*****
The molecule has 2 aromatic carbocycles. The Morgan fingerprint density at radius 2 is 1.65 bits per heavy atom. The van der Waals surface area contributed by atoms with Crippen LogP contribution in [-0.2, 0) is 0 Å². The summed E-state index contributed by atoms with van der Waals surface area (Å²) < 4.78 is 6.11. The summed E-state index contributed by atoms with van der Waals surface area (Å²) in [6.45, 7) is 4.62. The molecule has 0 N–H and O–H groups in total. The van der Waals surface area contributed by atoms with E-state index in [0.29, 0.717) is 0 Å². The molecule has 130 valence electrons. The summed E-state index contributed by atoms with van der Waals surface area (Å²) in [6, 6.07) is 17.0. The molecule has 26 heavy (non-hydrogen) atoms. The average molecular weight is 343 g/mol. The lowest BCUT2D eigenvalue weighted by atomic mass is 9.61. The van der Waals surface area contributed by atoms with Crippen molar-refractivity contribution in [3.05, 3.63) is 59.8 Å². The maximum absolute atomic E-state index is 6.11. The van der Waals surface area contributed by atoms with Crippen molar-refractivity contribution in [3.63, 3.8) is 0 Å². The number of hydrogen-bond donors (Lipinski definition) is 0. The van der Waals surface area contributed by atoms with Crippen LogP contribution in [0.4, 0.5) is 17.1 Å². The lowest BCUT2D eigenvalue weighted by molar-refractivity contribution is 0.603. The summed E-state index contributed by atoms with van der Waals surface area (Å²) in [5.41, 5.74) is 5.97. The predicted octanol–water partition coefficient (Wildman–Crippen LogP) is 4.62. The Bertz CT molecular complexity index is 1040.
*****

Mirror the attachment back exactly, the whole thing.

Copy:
The molecule has 2 aromatic carbocycles. The Morgan fingerprint density at radius 2 is 1.65 bits per heavy atom. The van der Waals surface area contributed by atoms with Crippen LogP contribution in [-0.2, 0) is 0 Å². The summed E-state index contributed by atoms with van der Waals surface area (Å²) < 4.78 is 6.11. The summed E-state index contributed by atoms with van der Waals surface area (Å²) in [6.45, 7) is 4.62. The molecule has 0 N–H and O–H groups in total. The van der Waals surface area contributed by atoms with E-state index in [0.29, 0.717) is 0 Å². The molecule has 130 valence electrons. The summed E-state index contributed by atoms with van der Waals surface area (Å²) in [6, 6.07) is 17.0. The molecule has 26 heavy (non-hydrogen) atoms. The average molecular weight is 343 g/mol. The lowest BCUT2D eigenvalue weighted by atomic mass is 9.61. The van der Waals surface area contributed by atoms with Crippen molar-refractivity contribution in [3.05, 3.63) is 59.8 Å². The maximum absolute atomic E-state index is 6.11. The van der Waals surface area contributed by atoms with Crippen molar-refractivity contribution in [3.63, 3.8) is 0 Å². The number of hydrogen-bond donors (Lipinski definition) is 0. The van der Waals surface area contributed by atoms with Crippen LogP contribution in [0.4, 0.5) is 17.1 Å². The lowest BCUT2D eigenvalue weighted by molar-refractivity contribution is 0.603. The summed E-state index contributed by atoms with van der Waals surface area (Å²) in [5.41, 5.74) is 5.97. The predicted octanol–water partition coefficient (Wildman–Crippen LogP) is 4.62. The Bertz CT molecular complexity index is 1040.